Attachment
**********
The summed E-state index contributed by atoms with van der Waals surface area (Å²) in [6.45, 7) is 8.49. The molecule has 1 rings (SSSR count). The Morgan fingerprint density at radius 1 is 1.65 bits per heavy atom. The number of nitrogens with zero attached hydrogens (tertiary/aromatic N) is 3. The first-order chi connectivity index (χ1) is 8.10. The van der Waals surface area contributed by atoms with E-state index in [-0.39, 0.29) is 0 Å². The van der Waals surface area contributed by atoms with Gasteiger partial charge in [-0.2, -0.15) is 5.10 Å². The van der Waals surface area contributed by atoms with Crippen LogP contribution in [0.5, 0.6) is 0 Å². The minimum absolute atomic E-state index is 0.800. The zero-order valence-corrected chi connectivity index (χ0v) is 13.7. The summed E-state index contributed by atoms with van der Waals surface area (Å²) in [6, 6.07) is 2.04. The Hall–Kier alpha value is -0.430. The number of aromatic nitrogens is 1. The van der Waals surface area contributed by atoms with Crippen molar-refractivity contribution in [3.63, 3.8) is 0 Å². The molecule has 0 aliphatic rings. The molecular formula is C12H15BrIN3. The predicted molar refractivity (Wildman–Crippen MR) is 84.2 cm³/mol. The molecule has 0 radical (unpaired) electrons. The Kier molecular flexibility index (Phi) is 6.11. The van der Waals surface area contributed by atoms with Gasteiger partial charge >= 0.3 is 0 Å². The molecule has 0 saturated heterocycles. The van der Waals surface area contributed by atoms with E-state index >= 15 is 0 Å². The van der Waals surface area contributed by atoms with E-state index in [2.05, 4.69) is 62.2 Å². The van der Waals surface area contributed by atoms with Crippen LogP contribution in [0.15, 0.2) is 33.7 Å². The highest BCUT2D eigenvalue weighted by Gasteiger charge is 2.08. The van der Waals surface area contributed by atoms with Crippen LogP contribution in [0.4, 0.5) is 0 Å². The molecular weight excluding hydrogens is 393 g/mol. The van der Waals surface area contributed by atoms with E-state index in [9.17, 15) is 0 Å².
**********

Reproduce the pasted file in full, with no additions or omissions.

The summed E-state index contributed by atoms with van der Waals surface area (Å²) in [6.45, 7) is 8.49. The molecule has 1 rings (SSSR count). The Morgan fingerprint density at radius 1 is 1.65 bits per heavy atom. The number of nitrogens with zero attached hydrogens (tertiary/aromatic N) is 3. The first-order chi connectivity index (χ1) is 8.10. The van der Waals surface area contributed by atoms with E-state index in [-0.39, 0.29) is 0 Å². The van der Waals surface area contributed by atoms with Gasteiger partial charge in [-0.2, -0.15) is 5.10 Å². The van der Waals surface area contributed by atoms with Crippen LogP contribution in [0.5, 0.6) is 0 Å². The minimum absolute atomic E-state index is 0.800. The zero-order valence-corrected chi connectivity index (χ0v) is 13.7. The summed E-state index contributed by atoms with van der Waals surface area (Å²) in [6, 6.07) is 2.04. The Hall–Kier alpha value is -0.430. The number of aromatic nitrogens is 1. The van der Waals surface area contributed by atoms with Crippen molar-refractivity contribution in [3.63, 3.8) is 0 Å². The molecule has 0 aliphatic rings. The molecular formula is C12H15BrIN3. The predicted molar refractivity (Wildman–Crippen MR) is 84.2 cm³/mol. The molecule has 0 radical (unpaired) electrons. The Kier molecular flexibility index (Phi) is 6.11. The van der Waals surface area contributed by atoms with Gasteiger partial charge >= 0.3 is 0 Å². The molecule has 0 saturated heterocycles. The van der Waals surface area contributed by atoms with E-state index >= 15 is 0 Å². The van der Waals surface area contributed by atoms with E-state index in [2.05, 4.69) is 62.2 Å². The van der Waals surface area contributed by atoms with Crippen LogP contribution in [0.15, 0.2) is 33.7 Å². The highest BCUT2D eigenvalue weighted by Gasteiger charge is 2.08. The van der Waals surface area contributed by atoms with Crippen LogP contribution in [0.4, 0.5) is 0 Å². The molecular weight excluding hydrogens is 393 g/mol. The van der Waals surface area contributed by atoms with E-state index in [9.17, 15) is 0 Å².